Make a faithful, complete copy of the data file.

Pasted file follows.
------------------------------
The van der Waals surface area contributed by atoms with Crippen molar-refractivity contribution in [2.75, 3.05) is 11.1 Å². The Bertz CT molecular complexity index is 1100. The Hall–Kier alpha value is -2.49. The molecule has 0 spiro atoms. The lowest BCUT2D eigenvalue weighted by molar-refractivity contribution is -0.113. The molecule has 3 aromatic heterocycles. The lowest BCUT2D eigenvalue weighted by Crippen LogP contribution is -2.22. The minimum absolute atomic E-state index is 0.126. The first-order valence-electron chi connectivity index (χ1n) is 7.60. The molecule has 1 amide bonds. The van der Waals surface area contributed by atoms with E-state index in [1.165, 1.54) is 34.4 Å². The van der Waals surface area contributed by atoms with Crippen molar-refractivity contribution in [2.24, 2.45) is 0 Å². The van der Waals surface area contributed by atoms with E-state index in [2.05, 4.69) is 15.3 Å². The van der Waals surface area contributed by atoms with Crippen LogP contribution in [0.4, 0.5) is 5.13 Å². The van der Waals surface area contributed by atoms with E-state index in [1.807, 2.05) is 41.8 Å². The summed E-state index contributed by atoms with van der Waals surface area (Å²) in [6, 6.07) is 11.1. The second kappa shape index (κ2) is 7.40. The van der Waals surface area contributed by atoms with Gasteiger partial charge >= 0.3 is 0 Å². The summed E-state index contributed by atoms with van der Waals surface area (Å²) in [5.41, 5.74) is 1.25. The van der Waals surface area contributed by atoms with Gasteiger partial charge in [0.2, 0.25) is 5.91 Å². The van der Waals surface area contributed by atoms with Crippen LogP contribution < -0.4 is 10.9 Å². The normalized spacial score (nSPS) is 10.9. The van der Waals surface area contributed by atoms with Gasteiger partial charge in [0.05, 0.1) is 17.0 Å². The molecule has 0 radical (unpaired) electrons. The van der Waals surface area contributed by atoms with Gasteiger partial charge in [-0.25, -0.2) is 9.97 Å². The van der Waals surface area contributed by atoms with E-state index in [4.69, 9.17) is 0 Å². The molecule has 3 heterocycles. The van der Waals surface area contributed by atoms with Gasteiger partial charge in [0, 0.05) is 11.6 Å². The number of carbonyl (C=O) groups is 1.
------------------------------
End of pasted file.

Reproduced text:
The van der Waals surface area contributed by atoms with Crippen molar-refractivity contribution in [2.75, 3.05) is 11.1 Å². The Bertz CT molecular complexity index is 1100. The Hall–Kier alpha value is -2.49. The molecule has 0 spiro atoms. The lowest BCUT2D eigenvalue weighted by molar-refractivity contribution is -0.113. The molecule has 3 aromatic heterocycles. The lowest BCUT2D eigenvalue weighted by Crippen LogP contribution is -2.22. The minimum absolute atomic E-state index is 0.126. The first-order valence-electron chi connectivity index (χ1n) is 7.60. The molecule has 1 amide bonds. The van der Waals surface area contributed by atoms with E-state index in [1.165, 1.54) is 34.4 Å². The van der Waals surface area contributed by atoms with Crippen molar-refractivity contribution in [2.24, 2.45) is 0 Å². The van der Waals surface area contributed by atoms with E-state index in [2.05, 4.69) is 15.3 Å². The van der Waals surface area contributed by atoms with Crippen LogP contribution in [0.4, 0.5) is 5.13 Å². The van der Waals surface area contributed by atoms with E-state index in [1.807, 2.05) is 41.8 Å². The summed E-state index contributed by atoms with van der Waals surface area (Å²) in [6, 6.07) is 11.1. The second kappa shape index (κ2) is 7.40. The van der Waals surface area contributed by atoms with Gasteiger partial charge >= 0.3 is 0 Å². The summed E-state index contributed by atoms with van der Waals surface area (Å²) in [5.41, 5.74) is 1.25. The van der Waals surface area contributed by atoms with Gasteiger partial charge in [0.2, 0.25) is 5.91 Å². The van der Waals surface area contributed by atoms with Crippen LogP contribution < -0.4 is 10.9 Å². The normalized spacial score (nSPS) is 10.9. The van der Waals surface area contributed by atoms with Gasteiger partial charge in [0.05, 0.1) is 17.0 Å². The molecule has 0 radical (unpaired) electrons. The van der Waals surface area contributed by atoms with Gasteiger partial charge in [-0.25, -0.2) is 9.97 Å². The van der Waals surface area contributed by atoms with E-state index in [4.69, 9.17) is 0 Å². The molecule has 3 heterocycles. The van der Waals surface area contributed by atoms with Gasteiger partial charge in [0, 0.05) is 11.6 Å². The number of carbonyl (C=O) groups is 1.